There are many ways of regarding the problem of Russia, each one leading to a different conclusion and generally a faulty one. There is the man who considers it solely from the point of view of present achievement without regard to the special difficulties which have had to be overcome. Such a critic is not reasonable and is bound to be contemptuous, for judging the thing just as it stands, and chiefly by the condition of the people who live under it, Bolshevism is a failure. It was bound to be a failure. No living human being faced by so many and such frightful difficulties could have made it a success. Alien invasion, internal disorder, counter-revolutionary activities, scarcities of necessaries of all sorts, the blockade of Russia—all these things made it quite impossible for the Russian Revolutionary Government with the best brains and the finest intentions in the world to carry out more than a fraction of its programme in a very imperfect manner. The wonder is not that they have failed to establish Socialism, but that they have successfully accomplished so much that is good.
But the person who maintains that so much has been done and done admirably that the other nations should immediately copy is making just as big a mistake in the other direction. Much might advantageously be imitated by countries where the war has created similar problems. Russia has communised her housing accommodation, so that now everybody has shelter and nobody need be overcrowded. This is all to the good. From such things the overcrowded towns and cities of Europe might take a lesson from Moscow; but unless and until the new institutions of Russia, political, industrial, and social, prove themselves to be of more social value than the similar institutions of other lands, the men are doing a disservice to their country who advocate the slavish copying of Russia.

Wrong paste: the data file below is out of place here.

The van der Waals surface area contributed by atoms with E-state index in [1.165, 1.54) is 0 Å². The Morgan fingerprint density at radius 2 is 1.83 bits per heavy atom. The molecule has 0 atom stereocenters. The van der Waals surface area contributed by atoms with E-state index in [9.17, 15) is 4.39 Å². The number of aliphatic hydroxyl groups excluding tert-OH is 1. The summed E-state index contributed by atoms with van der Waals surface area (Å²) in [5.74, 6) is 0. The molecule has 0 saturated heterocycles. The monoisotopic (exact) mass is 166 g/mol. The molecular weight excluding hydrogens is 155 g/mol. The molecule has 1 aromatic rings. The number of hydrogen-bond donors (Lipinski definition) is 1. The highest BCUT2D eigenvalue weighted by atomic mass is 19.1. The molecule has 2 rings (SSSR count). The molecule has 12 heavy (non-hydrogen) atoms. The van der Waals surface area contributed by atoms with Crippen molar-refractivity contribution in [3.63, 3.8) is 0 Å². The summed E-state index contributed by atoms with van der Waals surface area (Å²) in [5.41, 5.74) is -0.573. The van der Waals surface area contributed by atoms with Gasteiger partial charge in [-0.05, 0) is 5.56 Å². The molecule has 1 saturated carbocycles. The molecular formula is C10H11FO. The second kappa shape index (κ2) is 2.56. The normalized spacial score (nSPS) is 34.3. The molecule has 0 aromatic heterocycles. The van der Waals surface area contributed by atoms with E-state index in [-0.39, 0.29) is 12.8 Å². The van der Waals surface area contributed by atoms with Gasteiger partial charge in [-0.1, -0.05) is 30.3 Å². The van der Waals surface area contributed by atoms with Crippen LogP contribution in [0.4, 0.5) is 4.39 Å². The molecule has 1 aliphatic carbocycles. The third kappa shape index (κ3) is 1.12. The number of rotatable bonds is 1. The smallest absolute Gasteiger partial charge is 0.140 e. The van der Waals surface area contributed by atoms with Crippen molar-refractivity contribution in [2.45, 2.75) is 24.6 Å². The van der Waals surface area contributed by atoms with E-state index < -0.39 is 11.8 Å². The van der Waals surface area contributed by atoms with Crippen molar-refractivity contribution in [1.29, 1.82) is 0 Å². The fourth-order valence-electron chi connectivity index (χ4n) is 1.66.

One of the most admirable features of the Russian Administration so far has been its elasticity. In spite of the extremists and because of the pressure of circumstances, the Russian Administration has shown a disposition to scrap its failures and to turn from one experiment to another in a way which well might serve as an example to the hide-bound politicians of other lands.
To some people method does not matter; the end is all in all. Such people do not feel the tyranny which is exercised over the people to be offensive, nor do the cruelties excite their wrath. They regard these things as temporary, and to them the end always justifies the means. To them, no doubt, it appears that the end will be achieved by such means. Nor are they possessed by any fear that what is meant to be temporary will harden into a system and become permanent. With eyes on some splendid future they would tolerate the worst crimes committed under the regime of the Czar if done in the name and for the sake of Communism. It was with this class of supporter of Bolshevism with whom I was in hourly conflict.
For I believe very sincerely that in such a matter as this the good end cannot be achieved by vile means, and that the extremists who use methods of force and violence are preparing the ground for a reaction so complete that it would not be surprising if it ended with a new king on every one of the vacant thrones of Europe.
But the biggest blunder of all is made by those people who start with the assumption that Russia is like the rest of Europe, and that her people are the same as ours. It is the most fatal blunder.